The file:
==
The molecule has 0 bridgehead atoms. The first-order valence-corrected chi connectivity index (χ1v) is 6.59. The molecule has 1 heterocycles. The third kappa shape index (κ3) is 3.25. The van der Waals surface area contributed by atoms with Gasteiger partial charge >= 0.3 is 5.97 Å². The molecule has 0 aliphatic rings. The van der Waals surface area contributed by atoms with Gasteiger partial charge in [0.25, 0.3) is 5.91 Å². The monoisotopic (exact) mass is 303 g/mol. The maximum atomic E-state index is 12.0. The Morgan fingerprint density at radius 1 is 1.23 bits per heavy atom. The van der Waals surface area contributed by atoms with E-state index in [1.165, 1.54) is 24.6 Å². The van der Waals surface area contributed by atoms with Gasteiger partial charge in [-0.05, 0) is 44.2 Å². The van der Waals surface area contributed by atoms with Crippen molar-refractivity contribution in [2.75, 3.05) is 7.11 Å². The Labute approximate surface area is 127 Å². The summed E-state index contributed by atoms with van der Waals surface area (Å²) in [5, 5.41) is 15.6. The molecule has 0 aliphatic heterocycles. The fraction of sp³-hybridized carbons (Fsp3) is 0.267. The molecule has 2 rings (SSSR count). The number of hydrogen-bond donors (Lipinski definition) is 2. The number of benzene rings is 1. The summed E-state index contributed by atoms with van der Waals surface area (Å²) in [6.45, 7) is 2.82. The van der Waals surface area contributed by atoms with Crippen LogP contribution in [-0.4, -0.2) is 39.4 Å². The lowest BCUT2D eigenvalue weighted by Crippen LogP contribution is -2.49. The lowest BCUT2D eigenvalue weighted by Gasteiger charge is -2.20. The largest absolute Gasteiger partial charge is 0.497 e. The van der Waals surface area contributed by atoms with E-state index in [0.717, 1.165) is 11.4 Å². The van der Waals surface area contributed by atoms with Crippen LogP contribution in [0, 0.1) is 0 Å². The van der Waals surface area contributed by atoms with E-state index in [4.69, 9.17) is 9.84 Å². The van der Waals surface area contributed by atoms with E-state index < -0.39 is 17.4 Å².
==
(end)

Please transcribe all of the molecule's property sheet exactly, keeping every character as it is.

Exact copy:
The molecule has 0 bridgehead atoms. The first-order valence-corrected chi connectivity index (χ1v) is 6.59. The molecule has 1 heterocycles. The third kappa shape index (κ3) is 3.25. The van der Waals surface area contributed by atoms with Gasteiger partial charge >= 0.3 is 5.97 Å². The molecule has 0 aliphatic rings. The van der Waals surface area contributed by atoms with Gasteiger partial charge in [0.25, 0.3) is 5.91 Å². The monoisotopic (exact) mass is 303 g/mol. The maximum atomic E-state index is 12.0. The Morgan fingerprint density at radius 1 is 1.23 bits per heavy atom. The van der Waals surface area contributed by atoms with E-state index in [1.165, 1.54) is 24.6 Å². The van der Waals surface area contributed by atoms with Gasteiger partial charge in [-0.05, 0) is 44.2 Å². The van der Waals surface area contributed by atoms with Crippen molar-refractivity contribution in [2.75, 3.05) is 7.11 Å². The Labute approximate surface area is 127 Å². The summed E-state index contributed by atoms with van der Waals surface area (Å²) in [5, 5.41) is 15.6. The molecule has 0 aliphatic heterocycles. The fraction of sp³-hybridized carbons (Fsp3) is 0.267. The molecule has 2 rings (SSSR count). The number of hydrogen-bond donors (Lipinski definition) is 2. The number of benzene rings is 1. The summed E-state index contributed by atoms with van der Waals surface area (Å²) in [6.45, 7) is 2.82. The van der Waals surface area contributed by atoms with Crippen LogP contribution in [-0.4, -0.2) is 39.4 Å². The lowest BCUT2D eigenvalue weighted by Crippen LogP contribution is -2.49. The lowest BCUT2D eigenvalue weighted by Gasteiger charge is -2.20. The largest absolute Gasteiger partial charge is 0.497 e. The van der Waals surface area contributed by atoms with E-state index in [0.717, 1.165) is 11.4 Å². The van der Waals surface area contributed by atoms with Crippen LogP contribution in [0, 0.1) is 0 Å². The van der Waals surface area contributed by atoms with E-state index in [4.69, 9.17) is 9.84 Å². The van der Waals surface area contributed by atoms with E-state index < -0.39 is 17.4 Å².